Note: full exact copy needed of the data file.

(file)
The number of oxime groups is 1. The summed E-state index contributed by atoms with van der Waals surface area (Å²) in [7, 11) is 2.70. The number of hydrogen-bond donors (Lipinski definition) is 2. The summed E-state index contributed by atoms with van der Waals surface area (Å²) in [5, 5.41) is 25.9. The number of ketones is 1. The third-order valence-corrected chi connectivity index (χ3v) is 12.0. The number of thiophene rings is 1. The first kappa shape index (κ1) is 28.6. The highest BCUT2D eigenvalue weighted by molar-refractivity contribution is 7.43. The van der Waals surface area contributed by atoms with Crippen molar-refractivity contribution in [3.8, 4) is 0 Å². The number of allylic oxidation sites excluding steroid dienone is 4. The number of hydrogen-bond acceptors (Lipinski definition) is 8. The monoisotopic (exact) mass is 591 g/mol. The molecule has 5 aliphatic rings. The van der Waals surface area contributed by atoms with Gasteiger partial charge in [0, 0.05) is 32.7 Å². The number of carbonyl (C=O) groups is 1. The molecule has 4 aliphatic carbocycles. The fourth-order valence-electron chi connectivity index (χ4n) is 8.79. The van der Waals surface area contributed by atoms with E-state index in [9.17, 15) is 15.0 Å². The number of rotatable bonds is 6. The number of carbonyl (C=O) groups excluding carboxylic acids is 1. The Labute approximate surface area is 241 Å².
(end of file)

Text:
The number of oxime groups is 1. The summed E-state index contributed by atoms with van der Waals surface area (Å²) in [7, 11) is 2.70. The number of hydrogen-bond donors (Lipinski definition) is 2. The summed E-state index contributed by atoms with van der Waals surface area (Å²) in [5, 5.41) is 25.9. The number of ketones is 1. The third-order valence-corrected chi connectivity index (χ3v) is 12.0. The number of thiophene rings is 1. The first kappa shape index (κ1) is 28.6. The highest BCUT2D eigenvalue weighted by molar-refractivity contribution is 7.43. The van der Waals surface area contributed by atoms with Crippen molar-refractivity contribution in [3.8, 4) is 0 Å². The number of allylic oxidation sites excluding steroid dienone is 4. The number of hydrogen-bond acceptors (Lipinski definition) is 8. The monoisotopic (exact) mass is 591 g/mol. The molecule has 5 aliphatic rings. The van der Waals surface area contributed by atoms with Gasteiger partial charge in [0, 0.05) is 32.7 Å². The number of carbonyl (C=O) groups is 1. The molecule has 4 aliphatic carbocycles. The fourth-order valence-electron chi connectivity index (χ4n) is 8.79. The van der Waals surface area contributed by atoms with E-state index in [9.17, 15) is 15.0 Å². The number of rotatable bonds is 6. The number of carbonyl (C=O) groups excluding carboxylic acids is 1. The Labute approximate surface area is 241 Å².